August 28th, 2010

Snarky Candiru2

Sunday, 29 August 2010

In today's strip, Elly's worrying about her appearance somehow or other leads to Mike comparing laugh lines to parentheses.

(Strip Number 7091, Original Publication Date, 16 August 1981)

Panel 1: We start off with Elly sitting around moping and thought-bubbling that she guesses that she's got to face the facts.

Panel 2: As she stares a horrified stare, she thought-bubbles that it's true.

Panel 3: She really is looking old. (This is where a man from Saint John, New Brunswick who is twelve years or so older than she is here thought-bubbles "Bullshit.")

Panel 4: The whiny little dolt tells herself that she has to accept that she's no longer 'young'.

Panel 5: She then whines to herself that she wishes it didn't matter or that she didn't care about it.

Panel 6: About then, Mike walks into the room and asks her what she's looking at.

Panel 7: She sets up the punchline by telling him she's looking at the lines on her face.

Panel 8: He asks what's wrong with them because he likes them.

Panel 9: It's like her smile has brackets around it. Judging from the bug-eyed glare she's got, she doesn't think that he's paid her a compliment.

Summary: First off, her constant fretting about her appearance never really stopped; even at the end of days, she never really accepted the fact that she wasn't hideously old and fat. Second, her telling other people to not fret about their looks is rank hypocrisy. One would expect Liz to pop up and tell her that she learned whining about being ugly and unpopular by watching her.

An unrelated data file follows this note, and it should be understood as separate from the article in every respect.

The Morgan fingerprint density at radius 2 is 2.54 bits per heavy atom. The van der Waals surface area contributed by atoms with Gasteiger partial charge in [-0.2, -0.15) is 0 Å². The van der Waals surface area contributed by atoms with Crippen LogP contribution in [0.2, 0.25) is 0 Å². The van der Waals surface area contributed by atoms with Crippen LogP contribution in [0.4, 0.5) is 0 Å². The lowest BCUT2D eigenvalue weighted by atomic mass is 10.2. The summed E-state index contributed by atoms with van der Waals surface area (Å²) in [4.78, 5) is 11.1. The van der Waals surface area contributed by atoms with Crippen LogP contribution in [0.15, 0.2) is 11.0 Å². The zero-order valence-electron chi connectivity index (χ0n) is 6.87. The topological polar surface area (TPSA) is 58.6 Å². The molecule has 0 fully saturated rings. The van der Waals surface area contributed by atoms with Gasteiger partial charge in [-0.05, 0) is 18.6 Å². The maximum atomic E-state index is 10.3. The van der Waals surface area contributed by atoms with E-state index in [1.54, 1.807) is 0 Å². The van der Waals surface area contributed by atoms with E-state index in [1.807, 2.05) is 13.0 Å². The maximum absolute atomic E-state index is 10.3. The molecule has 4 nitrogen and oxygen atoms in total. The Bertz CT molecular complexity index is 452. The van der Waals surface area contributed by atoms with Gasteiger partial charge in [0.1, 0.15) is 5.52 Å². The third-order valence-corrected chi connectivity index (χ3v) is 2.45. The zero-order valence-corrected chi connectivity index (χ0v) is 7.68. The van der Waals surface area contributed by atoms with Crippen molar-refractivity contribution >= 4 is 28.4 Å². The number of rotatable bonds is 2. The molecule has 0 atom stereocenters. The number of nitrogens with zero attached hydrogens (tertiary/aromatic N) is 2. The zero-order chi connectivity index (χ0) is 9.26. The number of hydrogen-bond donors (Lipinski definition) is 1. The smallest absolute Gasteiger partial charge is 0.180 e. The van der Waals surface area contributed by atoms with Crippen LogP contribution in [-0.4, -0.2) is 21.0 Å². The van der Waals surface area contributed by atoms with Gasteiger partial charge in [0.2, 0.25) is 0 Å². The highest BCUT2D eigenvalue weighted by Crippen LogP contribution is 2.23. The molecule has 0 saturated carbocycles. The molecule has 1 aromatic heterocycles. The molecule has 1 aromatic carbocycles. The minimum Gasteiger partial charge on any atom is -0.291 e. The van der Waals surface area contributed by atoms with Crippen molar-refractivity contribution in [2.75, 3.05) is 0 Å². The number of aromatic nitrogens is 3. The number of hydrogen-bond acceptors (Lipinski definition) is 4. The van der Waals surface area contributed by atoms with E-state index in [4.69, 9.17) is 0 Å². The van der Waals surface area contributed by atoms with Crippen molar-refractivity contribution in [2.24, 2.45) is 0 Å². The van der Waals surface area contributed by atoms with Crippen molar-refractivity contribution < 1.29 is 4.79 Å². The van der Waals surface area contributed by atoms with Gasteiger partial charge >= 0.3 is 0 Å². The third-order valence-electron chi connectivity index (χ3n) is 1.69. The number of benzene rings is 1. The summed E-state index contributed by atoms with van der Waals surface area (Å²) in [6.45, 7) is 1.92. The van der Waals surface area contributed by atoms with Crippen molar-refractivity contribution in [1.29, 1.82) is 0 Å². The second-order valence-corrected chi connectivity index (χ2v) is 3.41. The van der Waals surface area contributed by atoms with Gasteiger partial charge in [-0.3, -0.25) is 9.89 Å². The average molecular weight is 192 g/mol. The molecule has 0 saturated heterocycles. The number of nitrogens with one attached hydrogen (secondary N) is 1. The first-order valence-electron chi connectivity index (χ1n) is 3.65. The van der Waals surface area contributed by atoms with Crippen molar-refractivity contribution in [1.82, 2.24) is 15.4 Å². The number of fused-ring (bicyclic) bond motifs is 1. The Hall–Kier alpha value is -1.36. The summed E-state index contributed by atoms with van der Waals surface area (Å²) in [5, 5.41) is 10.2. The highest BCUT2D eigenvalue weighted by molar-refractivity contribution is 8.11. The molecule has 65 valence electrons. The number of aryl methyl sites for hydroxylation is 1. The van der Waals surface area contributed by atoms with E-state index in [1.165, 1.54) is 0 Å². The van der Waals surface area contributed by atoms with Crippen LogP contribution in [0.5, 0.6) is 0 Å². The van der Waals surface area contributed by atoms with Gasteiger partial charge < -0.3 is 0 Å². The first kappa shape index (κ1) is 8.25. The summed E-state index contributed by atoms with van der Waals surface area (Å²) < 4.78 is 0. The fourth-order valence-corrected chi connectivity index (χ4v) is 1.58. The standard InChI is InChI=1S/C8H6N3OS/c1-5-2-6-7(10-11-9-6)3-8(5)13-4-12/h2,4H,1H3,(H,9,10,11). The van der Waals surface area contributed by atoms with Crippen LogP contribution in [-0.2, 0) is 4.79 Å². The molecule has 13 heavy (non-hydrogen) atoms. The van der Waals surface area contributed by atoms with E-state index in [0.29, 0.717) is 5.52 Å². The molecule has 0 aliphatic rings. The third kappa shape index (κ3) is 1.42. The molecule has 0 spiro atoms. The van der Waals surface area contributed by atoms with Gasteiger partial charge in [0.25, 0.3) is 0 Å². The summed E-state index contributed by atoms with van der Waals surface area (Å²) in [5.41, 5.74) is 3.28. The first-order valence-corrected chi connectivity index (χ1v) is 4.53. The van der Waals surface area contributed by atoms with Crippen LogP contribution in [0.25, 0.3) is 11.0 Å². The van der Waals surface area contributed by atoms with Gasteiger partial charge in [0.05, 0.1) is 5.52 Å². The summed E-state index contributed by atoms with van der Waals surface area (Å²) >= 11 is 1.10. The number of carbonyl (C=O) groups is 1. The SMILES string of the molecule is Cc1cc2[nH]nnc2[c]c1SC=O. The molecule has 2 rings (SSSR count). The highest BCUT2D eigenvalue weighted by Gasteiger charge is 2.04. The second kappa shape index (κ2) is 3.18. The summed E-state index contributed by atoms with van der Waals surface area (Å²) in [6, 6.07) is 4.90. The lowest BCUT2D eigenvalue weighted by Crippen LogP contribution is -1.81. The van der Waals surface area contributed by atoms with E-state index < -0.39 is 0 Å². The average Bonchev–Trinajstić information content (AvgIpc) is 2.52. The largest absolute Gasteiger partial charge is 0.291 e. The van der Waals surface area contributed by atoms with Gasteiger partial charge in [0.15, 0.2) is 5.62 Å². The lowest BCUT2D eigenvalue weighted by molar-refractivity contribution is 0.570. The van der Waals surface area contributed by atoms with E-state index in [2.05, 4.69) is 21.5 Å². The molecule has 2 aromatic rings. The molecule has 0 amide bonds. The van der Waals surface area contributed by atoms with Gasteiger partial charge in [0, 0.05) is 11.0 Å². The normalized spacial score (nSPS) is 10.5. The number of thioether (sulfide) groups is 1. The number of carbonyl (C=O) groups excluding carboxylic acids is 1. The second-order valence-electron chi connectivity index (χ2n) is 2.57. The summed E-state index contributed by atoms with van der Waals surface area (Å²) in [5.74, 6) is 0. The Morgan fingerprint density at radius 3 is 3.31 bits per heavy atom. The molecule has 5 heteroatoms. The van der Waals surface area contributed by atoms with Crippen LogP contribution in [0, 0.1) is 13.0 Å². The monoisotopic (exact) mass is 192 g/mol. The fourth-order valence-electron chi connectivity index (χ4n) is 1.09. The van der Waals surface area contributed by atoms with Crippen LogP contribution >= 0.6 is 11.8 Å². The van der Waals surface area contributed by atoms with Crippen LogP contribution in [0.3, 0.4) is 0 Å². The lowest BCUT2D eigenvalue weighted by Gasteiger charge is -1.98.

Elly Goes to Court

John is off on a business trip.  Since he's driving some colleagues, he takes the family hoverwagon and leaves Elly with his sports car.  She's not as confident as she wants people to think, but just as she begins to settle into driving it, she has an accident: she makes a left turn through a busy intersection while another driver pulls out from behind a school bus and tries to go straight across.  Elly worries about what John is going to do to her / think about her.  (Further backstory: John is not attempting to get cuddly with a colleague: a typical sitcom situation has arisen where the hotel reservations have been lost and they have to bunk together.)  After a good night's sleep, Elly is able to tell Michael that she wasn't at fault and that John will be understanding, but they both know that's false bravado and John needs to be approached with caution: after all, the sports car was his favourite family member.  John sits by its 'bedside' at Richard & Ted's Body Shop and, despite appearances, it turns out that the car is not damaged beyond repair.  The story is redeemed as John and Elly count their blessings.